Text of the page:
New Toronto park that's been in the works for years is finally opening this week
If you're one of the dedicated Torontonians who kicked off the season of park hangouts as soon as spring temps crept over the double digit mark, you'll be happy to know that you will soon have yet another green space to add to your roster of outdoor locales to relax at in lieu of having an actual backyard.
The City has just announced that Dr. Lillian McGregor Park, for which planning began more than seven years ago, is at long last opening on Tuesday.
The 6,400-square-metre public space spans a portion of Wellesley Street West between Yonge and Bay Streets, and pays homage to the public figure that serves as its namesake through numerous design elements from local firm DTAH and Manitoba artist Kenneth Lavallee.
The newly completed Dr. Lillian McGregor Park features lush planting and Indigenous art to create a space for quiet reflection in a vibrant part of downtown Toronto.— DTAH (@DTAHtoronto) January 6, 2023
📸 1-3: Scott Norsworthy
📸 4: Industryous Photography
Public art by Kenneth Lavallee pic.twitter.com/jtc1w6E5bT
Inspired by Dr. McGregor's clan sign of the crane, the space features a colourful modern playground, central gathering area, rock features surrounded by tons of local flora, snaking walkways, benches, an off-leash dog park and multiple sculptures, canopies and other pieces of public art.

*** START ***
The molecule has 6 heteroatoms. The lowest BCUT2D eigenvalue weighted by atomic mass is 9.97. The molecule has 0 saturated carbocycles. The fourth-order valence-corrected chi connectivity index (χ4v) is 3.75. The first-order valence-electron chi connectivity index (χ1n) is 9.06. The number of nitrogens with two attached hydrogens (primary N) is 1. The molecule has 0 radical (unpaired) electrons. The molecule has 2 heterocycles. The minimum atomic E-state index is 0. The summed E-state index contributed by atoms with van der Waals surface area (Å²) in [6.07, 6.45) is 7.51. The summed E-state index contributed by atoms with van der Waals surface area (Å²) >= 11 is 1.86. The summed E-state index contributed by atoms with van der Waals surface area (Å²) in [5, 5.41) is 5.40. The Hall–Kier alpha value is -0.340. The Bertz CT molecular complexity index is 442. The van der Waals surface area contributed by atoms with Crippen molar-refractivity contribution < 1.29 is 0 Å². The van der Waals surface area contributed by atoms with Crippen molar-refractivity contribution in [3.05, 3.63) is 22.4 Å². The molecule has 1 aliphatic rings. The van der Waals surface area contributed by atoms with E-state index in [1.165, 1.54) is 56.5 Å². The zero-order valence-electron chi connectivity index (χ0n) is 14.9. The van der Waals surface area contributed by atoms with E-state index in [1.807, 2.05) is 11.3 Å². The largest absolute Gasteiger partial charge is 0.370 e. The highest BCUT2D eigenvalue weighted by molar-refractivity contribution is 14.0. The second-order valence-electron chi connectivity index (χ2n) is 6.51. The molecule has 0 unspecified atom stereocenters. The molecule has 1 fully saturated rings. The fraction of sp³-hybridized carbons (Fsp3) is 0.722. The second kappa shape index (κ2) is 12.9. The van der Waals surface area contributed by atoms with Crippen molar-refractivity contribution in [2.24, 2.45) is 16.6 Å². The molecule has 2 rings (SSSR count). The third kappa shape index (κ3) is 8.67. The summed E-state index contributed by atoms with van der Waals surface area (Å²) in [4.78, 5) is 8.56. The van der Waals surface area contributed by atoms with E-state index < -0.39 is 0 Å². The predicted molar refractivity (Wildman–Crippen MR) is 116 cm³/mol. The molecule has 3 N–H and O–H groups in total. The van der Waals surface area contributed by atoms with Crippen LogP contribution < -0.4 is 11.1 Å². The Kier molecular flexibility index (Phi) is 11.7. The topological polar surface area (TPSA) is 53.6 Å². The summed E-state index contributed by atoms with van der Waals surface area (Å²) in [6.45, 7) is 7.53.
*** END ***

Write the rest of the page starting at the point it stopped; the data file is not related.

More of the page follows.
While construction was completed in 2021, disputes between the city and private entities — as the space sits atop multiple condo parking garages — left it fenced off and inaccessible to the public for many months while passersby have been eagerly taking notice of the new development.
#Toronto is finding some creative ways to insert new public spaces into its downtown core. Today I came across the new Dr. Lillian McGregor Park … a strata-park built on top of an underground parking garage. pic.twitter.com/OhcAbziBT8— Jason Thorne (@JasonThorne_RPP) November 28, 2022
McGregor, who passed away in 2012, was a well-respected, award-winning community leader from White Fish River First Nation who held positions such as the inaugural Elder-in-Residence at the University of Toronto First Nation House, Elder Council at the Native Canadian Centre of Toronto, and board member for multiple organizations across the city.
Her eponymous park will hopefully serve as a lush, inspiring reprieve in the condo-dense downtown core for years to come.
Scott Norsworthy via DTAH
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